Nevertheless, some themes of interest do emerge. Interviews that focus on LBJ’s Congressional career include topics pertaining to energy policy and the challenges and opportunities these posed for Johnson as a delegate from Texas. Oil and gas regulation, particularly pertaining to the 1956 “Bill to Amend the Natural Gas Act,” receive attention for its importance of LBJ’s career trajectory and establishment of his position as a national figure. Great Society and Civil Rights legislation, hallmarks of the LBJ administration, also contained regulatory provisions. The follow is a partial list, roughly in descending order of prevalence, of regulatory topics addressed in the transcribed and searchable LBJ library interviews.

  • Oil and Natural Gas (Texas Railroad Commission (in the context of energy policy))
  • Antitrust enforcement though the Justice Department (especially during the Kennedy administration)
  • Regulation of the outdoor advertising industry
  • Lobbying by interest groups and influence on regulatory policy making
  • Kennedy-era attempts to reorganize regulatory agencies
  • Route assignments by the Civil Aeronautics Board
  • Regulatory commission appointments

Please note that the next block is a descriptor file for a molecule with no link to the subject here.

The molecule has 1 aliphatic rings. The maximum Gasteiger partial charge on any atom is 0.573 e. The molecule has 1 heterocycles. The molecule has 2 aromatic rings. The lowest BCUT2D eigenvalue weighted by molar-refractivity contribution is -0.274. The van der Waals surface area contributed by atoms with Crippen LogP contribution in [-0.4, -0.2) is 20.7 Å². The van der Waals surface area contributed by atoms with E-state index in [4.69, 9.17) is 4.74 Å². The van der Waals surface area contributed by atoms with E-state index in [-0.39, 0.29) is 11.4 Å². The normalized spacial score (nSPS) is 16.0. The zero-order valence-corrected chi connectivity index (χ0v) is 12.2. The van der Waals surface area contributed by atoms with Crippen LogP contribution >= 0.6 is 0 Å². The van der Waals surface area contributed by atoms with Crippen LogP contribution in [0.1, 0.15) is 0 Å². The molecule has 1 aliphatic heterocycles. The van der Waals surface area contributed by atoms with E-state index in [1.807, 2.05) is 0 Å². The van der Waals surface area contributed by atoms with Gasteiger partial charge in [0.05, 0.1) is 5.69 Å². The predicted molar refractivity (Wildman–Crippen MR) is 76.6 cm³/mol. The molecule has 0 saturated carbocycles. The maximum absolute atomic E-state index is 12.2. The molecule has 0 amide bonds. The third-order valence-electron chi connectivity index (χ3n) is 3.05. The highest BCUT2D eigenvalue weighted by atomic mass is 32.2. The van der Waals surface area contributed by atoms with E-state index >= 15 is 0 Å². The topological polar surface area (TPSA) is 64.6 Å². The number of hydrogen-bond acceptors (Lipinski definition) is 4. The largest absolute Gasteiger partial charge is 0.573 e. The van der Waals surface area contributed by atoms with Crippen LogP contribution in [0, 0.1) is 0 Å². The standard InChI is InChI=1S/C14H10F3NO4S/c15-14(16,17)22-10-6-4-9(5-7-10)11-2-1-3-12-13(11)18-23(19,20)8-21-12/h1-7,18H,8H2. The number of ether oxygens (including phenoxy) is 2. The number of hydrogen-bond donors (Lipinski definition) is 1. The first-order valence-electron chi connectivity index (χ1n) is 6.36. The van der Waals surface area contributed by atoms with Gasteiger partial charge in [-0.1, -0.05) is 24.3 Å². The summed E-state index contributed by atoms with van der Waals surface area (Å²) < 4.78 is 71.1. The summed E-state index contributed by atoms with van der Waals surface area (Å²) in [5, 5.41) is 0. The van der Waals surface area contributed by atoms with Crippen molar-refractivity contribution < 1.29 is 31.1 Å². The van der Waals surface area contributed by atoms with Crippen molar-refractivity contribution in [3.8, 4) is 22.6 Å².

• FDA response to the thalidomide tragedy
  • USPS regulations
  • Interviews pertaining to the institution of Medicare and Medicaid and certain provisions of the Civil Rights Act may also have content pertaining to regulation

This list is not exhaustive. It only reflects topics that emerged in an initial survey.  See suggested search strategies for ideas on how to more thoroughly explore this archive’s offerings.

Summary by:  Elizabeth Brake

John F. Kennedy Library

The John F. Kennedy Library provides access to over a thousand fully transcribed and searchable interviews. These interviews are also categorized by subject term, and an initial survey of relevant subject terms revealed 10 interviews with significant regulatory content. There are likely more.

These interviews are most useful for understanding public/private partnerships in utilities markets, especially electrical power and emerging commercial satellite communications. In the realm of environmental regulation, policies under the purview of the Department of Interior such as mining and mine safety, forest management and fire responses, and the use of federal lands and resources to generate and transmit electrical power garner the most attention. Rural electrification and the structure of power “wheeling” agreements in the west receive much discussion.